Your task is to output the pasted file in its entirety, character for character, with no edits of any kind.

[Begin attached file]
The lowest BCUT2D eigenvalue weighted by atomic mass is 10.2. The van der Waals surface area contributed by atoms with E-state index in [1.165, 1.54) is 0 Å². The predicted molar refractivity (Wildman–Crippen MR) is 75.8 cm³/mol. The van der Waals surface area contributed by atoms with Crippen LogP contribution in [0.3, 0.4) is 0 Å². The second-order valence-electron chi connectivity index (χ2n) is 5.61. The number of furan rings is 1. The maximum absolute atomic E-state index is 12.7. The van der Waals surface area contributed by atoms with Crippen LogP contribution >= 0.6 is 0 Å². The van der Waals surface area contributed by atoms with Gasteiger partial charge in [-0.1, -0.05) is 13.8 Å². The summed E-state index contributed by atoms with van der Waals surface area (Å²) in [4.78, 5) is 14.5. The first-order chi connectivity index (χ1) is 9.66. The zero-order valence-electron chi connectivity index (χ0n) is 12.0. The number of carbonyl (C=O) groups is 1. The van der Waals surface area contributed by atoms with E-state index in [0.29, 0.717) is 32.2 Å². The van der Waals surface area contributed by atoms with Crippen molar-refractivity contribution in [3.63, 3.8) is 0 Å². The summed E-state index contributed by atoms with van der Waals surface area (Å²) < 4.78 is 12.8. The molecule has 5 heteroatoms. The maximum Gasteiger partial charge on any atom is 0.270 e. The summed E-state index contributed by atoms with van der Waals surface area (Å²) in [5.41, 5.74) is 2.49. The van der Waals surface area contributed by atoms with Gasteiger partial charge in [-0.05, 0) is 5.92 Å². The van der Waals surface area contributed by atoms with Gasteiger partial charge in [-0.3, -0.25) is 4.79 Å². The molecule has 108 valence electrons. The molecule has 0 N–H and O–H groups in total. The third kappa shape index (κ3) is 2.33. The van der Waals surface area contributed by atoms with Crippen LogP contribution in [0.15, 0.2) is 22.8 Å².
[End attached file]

The lowest BCUT2D eigenvalue weighted by atomic mass is 10.2. The van der Waals surface area contributed by atoms with E-state index in [1.165, 1.54) is 0 Å². The predicted molar refractivity (Wildman–Crippen MR) is 75.8 cm³/mol. The van der Waals surface area contributed by atoms with Crippen LogP contribution in [0.3, 0.4) is 0 Å². The second-order valence-electron chi connectivity index (χ2n) is 5.61. The number of furan rings is 1. The maximum absolute atomic E-state index is 12.7. The van der Waals surface area contributed by atoms with Crippen LogP contribution >= 0.6 is 0 Å². The van der Waals surface area contributed by atoms with Gasteiger partial charge in [-0.1, -0.05) is 13.8 Å². The summed E-state index contributed by atoms with van der Waals surface area (Å²) in [4.78, 5) is 14.5. The first-order chi connectivity index (χ1) is 9.66. The zero-order valence-electron chi connectivity index (χ0n) is 12.0. The number of carbonyl (C=O) groups is 1. The van der Waals surface area contributed by atoms with E-state index in [0.29, 0.717) is 32.2 Å². The van der Waals surface area contributed by atoms with Crippen molar-refractivity contribution in [3.63, 3.8) is 0 Å². The summed E-state index contributed by atoms with van der Waals surface area (Å²) < 4.78 is 12.8. The molecule has 5 heteroatoms. The maximum Gasteiger partial charge on any atom is 0.270 e. The summed E-state index contributed by atoms with van der Waals surface area (Å²) in [5.41, 5.74) is 2.49. The van der Waals surface area contributed by atoms with Gasteiger partial charge in [-0.05, 0) is 5.92 Å². The van der Waals surface area contributed by atoms with Gasteiger partial charge in [-0.3, -0.25) is 4.79 Å². The molecule has 108 valence electrons. The molecule has 0 N–H and O–H groups in total. The third kappa shape index (κ3) is 2.33. The van der Waals surface area contributed by atoms with Crippen LogP contribution in [0.15, 0.2) is 22.8 Å².